April 13, 2015 5 min read
Would you like to know more about your child’s speech development? Perhaps you are worried in case they have a speech delay? After you read this page you should understand about the difference between speech and language development and know a little about the different kinds of speech disorders.
If you are looking for Speech Therapy Games to brighten up articulation or phonology homework. Click on the pictures below to read my review and top tips for each game.
I remember being asked this question in my interview to apply to study Speech and Language Therapy. I can’t remember what my answer was but it must have been good enough to get a place at the University I had chosen as fifteen years later I have my studies complete and ten years of practice under my belt!
In simple terms speech refers to the way we pronounce words and the sounds we make. Language is the content of our talking, the strings of words put together into sentences to convey our thoughts and meaning.
A child who has a speech delay will have difficulty in pronouncing some or all of their sounds. This can be very mild and only affect certain sounds or letters. In some children it can have the effect of making them sound younger than they are so called ‘baby talk’ or it can make them so difficult to understand that strangers or even family members struggle to interpret their message.
Children typically learn to make sounds in a similar order. It is no coincidence that the words for Mom and Dad in most languages start with the letters M, D or P (Mama, Mummy, Dadda, Papa etc). These three sounds are among the first for the majority of children throughout the world and you will probably have heard your baby or toddler practising loudly as they shout ‘Dadadada’.
But what about the rest of the sounds? These tend to follow a typical pattern or order of development too. I have seen many charts and variations describing the normal ages and stages over the last 10 years. What I’ve found is that the M and P are among the first to be developed with others like K and G occurring around 3 and sounds such as R being as late as eight years old before they are pronounced clearly in some children.
With such a wide variation on normal speech development, how do you know when to seek help for your child?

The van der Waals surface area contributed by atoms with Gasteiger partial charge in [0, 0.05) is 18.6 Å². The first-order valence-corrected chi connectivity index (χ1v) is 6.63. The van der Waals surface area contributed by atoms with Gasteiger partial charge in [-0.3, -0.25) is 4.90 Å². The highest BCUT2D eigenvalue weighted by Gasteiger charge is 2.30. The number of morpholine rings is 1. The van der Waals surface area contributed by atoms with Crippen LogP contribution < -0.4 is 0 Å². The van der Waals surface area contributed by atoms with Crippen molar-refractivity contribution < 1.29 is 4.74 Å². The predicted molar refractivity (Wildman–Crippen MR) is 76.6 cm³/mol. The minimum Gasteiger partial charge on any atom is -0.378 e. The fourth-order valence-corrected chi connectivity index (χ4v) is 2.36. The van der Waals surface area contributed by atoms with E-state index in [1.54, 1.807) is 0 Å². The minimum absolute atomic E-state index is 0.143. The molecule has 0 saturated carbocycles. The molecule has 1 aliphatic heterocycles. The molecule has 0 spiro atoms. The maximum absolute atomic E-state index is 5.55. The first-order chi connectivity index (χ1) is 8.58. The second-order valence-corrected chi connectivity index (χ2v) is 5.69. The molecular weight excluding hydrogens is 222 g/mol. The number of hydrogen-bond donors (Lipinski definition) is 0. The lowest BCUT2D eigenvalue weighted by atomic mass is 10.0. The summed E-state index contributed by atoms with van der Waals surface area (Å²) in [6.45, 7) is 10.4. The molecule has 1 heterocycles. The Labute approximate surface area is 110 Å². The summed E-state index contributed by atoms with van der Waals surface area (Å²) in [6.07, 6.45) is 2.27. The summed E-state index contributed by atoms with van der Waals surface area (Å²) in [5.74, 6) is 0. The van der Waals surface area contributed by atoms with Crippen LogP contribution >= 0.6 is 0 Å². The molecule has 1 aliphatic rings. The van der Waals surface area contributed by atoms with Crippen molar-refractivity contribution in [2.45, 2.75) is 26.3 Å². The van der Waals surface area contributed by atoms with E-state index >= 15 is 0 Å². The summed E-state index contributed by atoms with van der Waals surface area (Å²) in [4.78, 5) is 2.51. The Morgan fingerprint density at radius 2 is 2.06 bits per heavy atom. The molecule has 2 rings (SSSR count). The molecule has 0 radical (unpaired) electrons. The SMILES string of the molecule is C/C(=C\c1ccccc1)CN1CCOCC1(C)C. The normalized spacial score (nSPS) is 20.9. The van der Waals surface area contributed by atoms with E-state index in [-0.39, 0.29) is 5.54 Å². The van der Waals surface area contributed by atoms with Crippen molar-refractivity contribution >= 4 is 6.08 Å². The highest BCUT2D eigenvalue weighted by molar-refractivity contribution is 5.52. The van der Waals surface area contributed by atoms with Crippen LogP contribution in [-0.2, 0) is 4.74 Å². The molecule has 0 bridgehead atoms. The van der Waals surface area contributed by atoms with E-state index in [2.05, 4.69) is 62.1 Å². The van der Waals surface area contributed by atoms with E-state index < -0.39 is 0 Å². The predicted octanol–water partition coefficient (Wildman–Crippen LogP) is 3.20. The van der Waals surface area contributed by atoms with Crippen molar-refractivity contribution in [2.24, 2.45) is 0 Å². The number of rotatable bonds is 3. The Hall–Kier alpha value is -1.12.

A good rule of thumb is that by the age of three, parents and family members who see your child very regularly should understand everything they say. By the age of four, an adult who has never met your child before should be able to understand everything they say when they speak. If you are worried that your child is not clear in their speech, you should seek advice from a Speech and Language Therapist in your area.
This is an old fashioned term really nowadays and we tend to use other descriptions to refer to difficulties with speech. Speech delay is the general term that covers all difficulties with pronunciation of sounds but you may hear your therapist use other more specific terms. Here are some of them along with their meanings.
When we talk about a speech delay, we usually refer to a child who is having difficulty in pronouncing sounds in that they are later than most children of their age to learn to pronounce some sounds. These children are still learning their sounds in the typical order (see above) but are slower to do so than the majority of their peers.
These children typically substitute sounds in a predictable fashion e.g. /s/ will always be replaced by /d/ or /t/ meaning that the words sun, sock and soup become tun, dock and doup.
This is another general term and refers to a child who is having difficulty pronouncing sounds but is not following a typical pattern. They may have unusual sound substitutions or they may use sounds that are not typically found in English speech.
The term phonological can be used instead of speech so if you are told your child has a phonological disorder or phonological delay see the explanations for speech disorder or delay above.
This typically refers to the situation where a child is able to pronounce all of their speech sounds but some of them are pronounced in a slightly unusual way. An articulation disorder is very common and covers difficulties with speech such as a lisp (where sounds, typically the ‘s’ sound, are produced with the tongue slightly more forward and through the teeth than normal) and difficulties pronouncing the ‘r’ sound (those of you in the UK think of TV personality Jonathan Ross and the way that his ‘r’ sound often is more like a ‘w’ making Ross sound like Wross).
Articulation difficulties, particularly mild ones are not considered as a priority for public speech services. Many of the general adult population have ongoing articulation difficulties and it will not hinder a child in their academic progress and so tends to be considered a ‘cosmetic’ therapy.
Having said this, many parents would prefer that their child did not have any differences in their pronunciation and as such prefer to seek speech services for their child or to work to help them at home. It is always best to seek the guidance of a qualified Speech and Language Therapist for an assessment of your child’s speech but in many cases of articulation difficulties, you will be given a program of exercises to work on with your child at home.
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